Don’t be afraid to use the expression “no man’s land” in reference to places where millions of people live. If anybody complains, say it’s a metaphor. You (the writer) went to Eastern Europe because you were sent by a magazine to make sense of what happens there. To establish your credentials, you have to make there sound like a distant place. Because anybody can jump on a cheap flight and travel there with relative ease (not to mention that many large cities around the world are full of Eastern European immigrants), your assignment is to show that everything in that faraway land—people, cities, history, even Facebook—is different from here.
Use words like “nostalgia,” “paranoia,” and “amnesia” liberally. If this makes it sound like millions of people are suffering from a cluster of vaguely defined mental conditions—great! You’re one step closer to showing how different they are from us.
Regardless of the topic you’re writing about, start with socialism. Most people know about it, so it should explain everything. Feel free to be vague about when it ended, something like twenty-five years ago? A lot of people think it might have been twenty-seven, but that doesn’t matter. Pretend that it all happened yesterday and the locals haven’t had time to adjust to the new conditions yet.
Don’t forget to congratulate yourself for winning the Cold War. It wasn’t really a war and you didn’t actually do anything to win it, but it doesn’t matter. Also, use the word “commies.” It makes you sound like you’ve spent so much time studying them that now they have nicknames.
Show how little access to information people had during socialism. Mention Radio Free Europe. Mention the communist-controlled media. Use the word “propaganda” many, many times. Talk about how confused the locals are now, because of Internet and multiple television channels, and how they’ve decided not to trust any of them. Try to seem fair: remind the audience that it’s a contemporary country, whatever that means, and not a backwards place at all. Then talk about medieval thinking.
When locals post their political opinions on Facebook or Twitter, call these “propaganda machines.”
Make sure you interview people who believe that freemasons rule the world, and make their opinions sound representative. Mention homophobia, but only in passing, because you’re not really concerned with that. Talk about stagnation and hopelessness and leaking roofs in the nineties. Don’t forget the European Union; it’s the only ray of hope in this devastated landscape.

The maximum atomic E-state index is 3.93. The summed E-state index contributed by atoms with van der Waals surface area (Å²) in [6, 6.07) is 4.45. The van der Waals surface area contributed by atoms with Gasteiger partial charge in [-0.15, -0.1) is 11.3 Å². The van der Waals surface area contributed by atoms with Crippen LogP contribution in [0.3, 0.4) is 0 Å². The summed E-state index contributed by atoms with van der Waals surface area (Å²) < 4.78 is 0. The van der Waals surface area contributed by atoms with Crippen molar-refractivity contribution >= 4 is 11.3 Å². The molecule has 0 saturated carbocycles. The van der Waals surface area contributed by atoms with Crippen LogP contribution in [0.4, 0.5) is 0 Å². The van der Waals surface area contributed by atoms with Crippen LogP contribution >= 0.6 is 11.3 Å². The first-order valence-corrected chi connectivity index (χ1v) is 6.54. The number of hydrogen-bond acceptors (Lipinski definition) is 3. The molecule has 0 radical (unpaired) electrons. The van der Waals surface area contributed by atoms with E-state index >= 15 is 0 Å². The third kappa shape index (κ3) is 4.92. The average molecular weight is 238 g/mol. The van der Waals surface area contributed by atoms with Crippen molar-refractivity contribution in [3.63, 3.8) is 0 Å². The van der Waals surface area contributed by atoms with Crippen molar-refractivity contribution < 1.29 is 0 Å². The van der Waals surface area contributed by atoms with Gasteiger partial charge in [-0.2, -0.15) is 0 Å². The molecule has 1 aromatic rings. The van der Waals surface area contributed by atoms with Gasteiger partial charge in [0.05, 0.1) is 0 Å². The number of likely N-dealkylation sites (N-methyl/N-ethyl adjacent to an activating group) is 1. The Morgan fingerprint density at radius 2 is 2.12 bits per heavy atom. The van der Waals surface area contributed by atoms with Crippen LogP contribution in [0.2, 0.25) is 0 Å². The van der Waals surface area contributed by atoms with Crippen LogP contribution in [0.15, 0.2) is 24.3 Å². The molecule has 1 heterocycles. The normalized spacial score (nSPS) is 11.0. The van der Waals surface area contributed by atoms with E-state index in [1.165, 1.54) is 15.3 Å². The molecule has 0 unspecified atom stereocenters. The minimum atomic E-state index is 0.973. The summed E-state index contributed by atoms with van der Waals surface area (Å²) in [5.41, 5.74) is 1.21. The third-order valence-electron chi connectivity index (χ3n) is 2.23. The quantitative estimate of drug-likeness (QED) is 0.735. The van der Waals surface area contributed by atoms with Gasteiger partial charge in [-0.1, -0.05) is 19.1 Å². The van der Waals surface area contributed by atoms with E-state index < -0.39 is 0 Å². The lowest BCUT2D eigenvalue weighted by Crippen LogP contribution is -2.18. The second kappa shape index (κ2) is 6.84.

Don’t hesitate to call the capital of a country a broken city. Use expressions such as “damaged society” and “the death of Europe.” Focus on destruction and demolition. Mention a cold wind, preferably howling across a vast emptiness, in the middle of a city.
When you mention nostalgia, no need to bother with specifics—like what are these people nostalgic for? Socialism? Propaganda? You can even admit, in passing, that few actually care. Time to shift gears and talk about amnesia. Nobody cares if you sound as if you’re contradicting yourself (are they nostalgic or amnesiac, after all?). If anyone says anything positive about socialism, specify that they’re confused and in a mental fog.
Point out repeatedly that these people don’t care about their own history and can’t make any sense of what’s going on around them. Show how distrustful they are of well-meaning visitors like you, then quote them telling you that nobody wants to listen to them. Once you got that, you can say anything you want. Say that their connection with the past is irremediably broken. If you quote any Eastern European writers or historians, ensure they either emigrated thirty years ago or are dead. Go ahead and tell it like it is: “amnesia is total.”
Now this might sound extreme under normal circumstances, but you shouldn’t doubt yourself. Don’t stop to consider whether the World Bank, the International Monetary Fund, or structural adjustment programs might have had anything to do with poverty in Eastern Europe in the nineties. Remember, Western institutions are always the good guys.
Also, do not pause to ask yourself whether the reason Eastern Europeans seem to you alternatively nostalgic and amnesiac is that perhaps they remember their own history in a different way. If the thought crosses your mind, then dismiss it: convince yourself that they’re victims of propaganda in ways in which you are not and could never be. Do not bother to consider that if Eastern Europeans seem suspicious of you and your motives, it may be because they’re tired of being depicted as two-dimensional dimwits with short memory spans.
And never, under any circumstances, stray from the clichés you went to Eastern Europe to confirm. Imagine this: one sunny morning you’re walking down a busy street, when you slow down for a moment to feel the sun on your face. You can hear the clanking sound of a tram approaching a nearby station. You turn around, lured by the aroma of fresh baked pastries wafting from a bakery, when a teenager bumps into you. She’s texting and walking, and doesn’t stop to apologize; she’s wearing combat boots and too much eyeliner. You’re about to say something, but then you shrug your shoulders (teenagers!). You step into the warm, dark, sweet smelling space.
Moments like this shouldn’t make it into your story. You shouldn’t allow them to interrupt the continuous noise of communism and post-communism, amnesia and paranoia, the cold wind. Convince yourself that’s what your readers want, and that Eastern Europeans themselves are not among them. Avoid the thought that, in many ways, Eastern Europeans are just like Western Europeans, with less cash. And don’t feel uncomfortable discussing Eastern Europe without Eastern Europeans: they are not, and can never be, equal partners in a dialogue about their own countries. You are the expert, the only one who can explain what happens there.
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